Tuesday, April 10, 2018

When Walkers Ruled the Streets

No, smart ass, I haven't moved.

My train didn't come in until almost 5:00, then I had emails to answer because the wifi on the train hadn't been working for three hours, so by the time I got cleaned up and found my way to Vasen Brewing (incidentally my first time at that particular brewery), the first film of the double feature was already playing.

I'd missed the last couple Silent Music Revivals, a fact made clear when I walked into Vasen and SMR organizer Jameson greeted me with a hug and a quick quip while the movie played overhead. "Oh, I thought you moved. It's been a while."

Hardee har-har.

He left out the part about how he and his partner Laney - wearing a maxi-skirt closely related to one I wore in the early '70s - had been touring all winter and not even in Richmond (luckily she pointed it out) but it just goes to prove that some friends are hilarious. The next familiar face was Dave Watkins, who was providing the soundtrack to tonight's second film, and who graciously took up residence next to me at the bar where we had a great view of the film "Berlin: Symphony of a Metropolis" depicting all kinds of scenes - transportation, nightlife, children, sports, dancing, you name it - from 1927 Berlin.

Crafting an improvised soundtrack was St. Petersburg's Infinite Third, aka Billy Mays, a one man guitar looping machine in the mode of Dave himself and I have to say his spot-on and sprawling accompaniment provided the emotion for a film that came across liker an artistic documentary without commentary. One with no story but one where everyone wore hats, all little girls pushed doll carriages and it was apparently in vogue to spend a lot of camera time lingering on women's legs.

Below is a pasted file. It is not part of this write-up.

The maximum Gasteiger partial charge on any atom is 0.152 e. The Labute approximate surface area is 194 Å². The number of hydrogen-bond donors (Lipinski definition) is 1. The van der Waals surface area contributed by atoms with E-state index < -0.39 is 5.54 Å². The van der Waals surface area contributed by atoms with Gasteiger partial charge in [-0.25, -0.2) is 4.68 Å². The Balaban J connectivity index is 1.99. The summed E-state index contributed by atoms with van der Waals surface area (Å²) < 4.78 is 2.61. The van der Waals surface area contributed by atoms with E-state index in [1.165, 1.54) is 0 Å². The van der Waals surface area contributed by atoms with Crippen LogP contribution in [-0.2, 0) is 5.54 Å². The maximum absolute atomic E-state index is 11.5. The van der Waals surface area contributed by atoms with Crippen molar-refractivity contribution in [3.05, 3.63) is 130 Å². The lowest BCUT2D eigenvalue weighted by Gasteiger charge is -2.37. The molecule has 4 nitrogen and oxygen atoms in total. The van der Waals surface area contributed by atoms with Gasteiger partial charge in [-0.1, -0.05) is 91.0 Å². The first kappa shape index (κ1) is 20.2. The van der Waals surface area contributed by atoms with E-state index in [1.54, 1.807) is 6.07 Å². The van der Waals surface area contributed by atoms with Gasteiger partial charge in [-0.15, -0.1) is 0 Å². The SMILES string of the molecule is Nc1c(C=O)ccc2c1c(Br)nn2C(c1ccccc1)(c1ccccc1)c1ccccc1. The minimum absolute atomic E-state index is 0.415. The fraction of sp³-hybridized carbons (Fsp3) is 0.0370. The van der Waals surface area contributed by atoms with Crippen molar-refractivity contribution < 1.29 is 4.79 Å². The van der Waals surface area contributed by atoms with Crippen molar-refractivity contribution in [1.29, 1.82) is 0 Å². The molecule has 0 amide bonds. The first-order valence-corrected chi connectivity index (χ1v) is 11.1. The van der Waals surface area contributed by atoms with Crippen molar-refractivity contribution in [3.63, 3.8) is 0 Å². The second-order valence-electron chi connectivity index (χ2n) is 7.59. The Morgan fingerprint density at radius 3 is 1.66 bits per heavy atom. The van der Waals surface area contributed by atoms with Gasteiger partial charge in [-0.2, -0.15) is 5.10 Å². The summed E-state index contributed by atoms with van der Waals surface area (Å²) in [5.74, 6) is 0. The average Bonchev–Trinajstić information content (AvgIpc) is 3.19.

As a devoted student of cultural history, I found one of the most interesting scenes to be a shot of an intersection with motorcars, horse-drawn carriages and people standing in the intersection having extended conversations while traffic nonchalantly moved around them.

Oh, to have been alive when pedestrians ruled the streets like that.

When it finished, Jameson provided a fitting descriptor, saying that if we liked "peaceful, people-watching films," that this was one of a series on different cities done in the '20s. No kidding, I'm sure I'd enjoy seeing some of the others just for the look at how real people were dressing, acting, living.

Thanking the brewery crowd for their attention, he acknowledged a table celebrating a birthday, but Mays took it a step further, inviting the whole table up to collaborate on a birthday song, albeit not a traditional one. Laney kicked it off by singing a soulful happy birthday phrase into the mic and then passed it on to the others from the table so Mays could create a song by looping whatever birthday sentiment or noise they made in with the rest.

Let's just say I don't think the celebrant will be forgetting this year's birthday song anytime soon.